Faces of ALS: A mother’s love

Ashley RosenbrockFaces of ALS, Home Page

Chaunelle Caver-Perkins and her family will be among the guests at the 35th annual Hope Through Caring Gala this Saturday, Feb. 18. You can support the ALS research, education and clinical care described below by participating in our silent auction. Online bidding opens Feb. 15! 

At only 40 years old, Chaunelle Caver-Perkins was not ready to slow down. Not when there was a cheer competition or a baseball game on the schedule – which there always was.

“My youngest daughter Tamia has been cheering since she was 5 years old. She’s now 13 and competes as an elite cheerleader,” says Chaunelle. “She participates in six competitions a year and travels a lot. I always drove her to and from practice, traveled with her to competitions, and did her hair and make-up.”

Her son Sean’s high school baseball team also had this mother of three on the road a lot.

“During my son’s baseball games, I used to jump up and down and cheer him on from the sidelines,” says Chaunelle. “Between Tamia’s cheer commitments and Sean’s baseball, I was so busy. There was one point where I had traveled to 13 or 14 states in one month!”

Chaunelle first started noticing strange symptoms while she was getting ready for another busy summer.

“I noticed that I was getting weaker, and my arm was hurting,” says Chaunelle. “But what really got me to go to the doctor was that I was no longer able to open a pants hanger to save my life. I had always been strong, especially when it came to unscrewing things and opening things.”

After a visit to a neurologist, she was diagnosed with ALS in 2020 before being referred to the Lois Insolia ALS Clinic at the Les Turner ALS Center at Northwestern Medicine. The disease is currently affecting her fine motor skills and upper body, forcing her to step back from some of her children’s activities.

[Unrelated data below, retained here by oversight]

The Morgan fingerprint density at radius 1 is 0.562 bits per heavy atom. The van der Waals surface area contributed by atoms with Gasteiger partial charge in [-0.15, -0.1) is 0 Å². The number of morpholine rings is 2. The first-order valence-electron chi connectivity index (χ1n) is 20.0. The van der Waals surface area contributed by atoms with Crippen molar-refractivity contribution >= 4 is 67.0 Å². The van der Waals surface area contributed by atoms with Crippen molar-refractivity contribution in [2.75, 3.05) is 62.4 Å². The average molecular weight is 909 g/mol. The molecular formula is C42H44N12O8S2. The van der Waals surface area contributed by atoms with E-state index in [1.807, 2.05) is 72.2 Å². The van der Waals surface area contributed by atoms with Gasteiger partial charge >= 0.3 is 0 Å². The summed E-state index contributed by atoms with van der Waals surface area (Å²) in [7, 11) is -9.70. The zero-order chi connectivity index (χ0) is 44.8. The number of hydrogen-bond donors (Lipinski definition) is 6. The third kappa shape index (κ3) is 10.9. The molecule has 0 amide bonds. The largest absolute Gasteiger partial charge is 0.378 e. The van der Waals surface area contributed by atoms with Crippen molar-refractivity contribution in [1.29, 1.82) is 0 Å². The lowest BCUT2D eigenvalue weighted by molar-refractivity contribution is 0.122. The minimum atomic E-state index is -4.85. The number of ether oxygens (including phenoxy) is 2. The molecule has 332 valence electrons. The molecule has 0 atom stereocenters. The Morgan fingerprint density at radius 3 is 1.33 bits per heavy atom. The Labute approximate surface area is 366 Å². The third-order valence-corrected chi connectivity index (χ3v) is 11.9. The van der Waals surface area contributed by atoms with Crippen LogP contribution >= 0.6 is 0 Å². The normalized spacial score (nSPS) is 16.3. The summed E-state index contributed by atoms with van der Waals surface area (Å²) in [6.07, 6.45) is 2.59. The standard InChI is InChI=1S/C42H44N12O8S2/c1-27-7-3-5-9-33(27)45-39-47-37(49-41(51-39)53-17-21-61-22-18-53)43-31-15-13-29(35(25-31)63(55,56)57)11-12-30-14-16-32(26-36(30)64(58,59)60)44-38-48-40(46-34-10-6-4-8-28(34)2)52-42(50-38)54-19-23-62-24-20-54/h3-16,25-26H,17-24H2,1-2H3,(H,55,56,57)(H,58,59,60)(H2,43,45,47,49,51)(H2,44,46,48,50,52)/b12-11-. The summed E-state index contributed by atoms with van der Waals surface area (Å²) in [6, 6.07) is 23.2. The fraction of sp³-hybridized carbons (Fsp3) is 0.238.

“I miss the little intimate moments with my children that I can no longer do – like touching Tamia’s face when I’m applying her make up or braiding my oldest daughter Kyla’s hair. I can no longer jump up and down and project my voice from the sidelines of my son’s games like I used to,” says Chaunelle.

“I don’t want my kids to feel like they are being judged because of my condition. My kids are doing the best that they can, “says Chaunelle. “I’ve been trying to get them into some form of counseling but it’s hard to convince the younger ones. It’s got to be hard for them to have a mom who goes from doing everything for them to watching her gradually deteriorate in front of their eyes.”

“When I used to drive Tamia to cheer practice, we did this thing called ‘open table’ where I gave her an open space to just talk freely without any judgement. I also did it with my son. I still do it with them, I just no longer do it while driving.”

As hard as she tried to keep in touch with what they were feeling, though, Chaunelle says she didn’t really know what her children were going through until she read Sean’s college entrance essay, which discussed his personal struggles in dealing with his mother’s ALS diagnosis.

“In his essay, Sean said that he was initially in denial because he didn’t clearly see in me the physical changes that occur when someone has ALS. The reality of the diagnosis didn’t hit him until I stopped driving. That is when he started wondering, ‘What do I do now?’” says Chaunelle. “Although his essay was very touching, it was very hard for me to read.”

Fortunately, Chaunelle has the support of her tightknit family to help her and her children as she goes through this difficult journey, as well as regular meetings with the Les Turner ALS Foundation’s ALS support services coordinator Easton Stevenson, LCSW. Chaunelle is also channeling her energy into volunteering with the Foundation’s Support Services Committee.

Led by several people living with ALS and caregivers, the Support Services Committee develops and reviews resources like the ALS & Children guide, which offers insights into how children are affected by ALS and caregiving, as well as support for how to have those difficult conversations. It’s one of many online resources designed to provide answers and encouragement to people living with ALS, their families and loved ones every step of the way.

“Being diagnosed with ALS has changed my world. Some would say for the bad because it’s such a horrible disease, but I believe it’s changed my life in some ways for the good. I have learned to live life to the fullest and to make lifetime memories for my family,” says Chaunelle. “Yes, I do miss my old life and being independent, but I am embracing my life as it is today and making sure to stop and smell the roses.”

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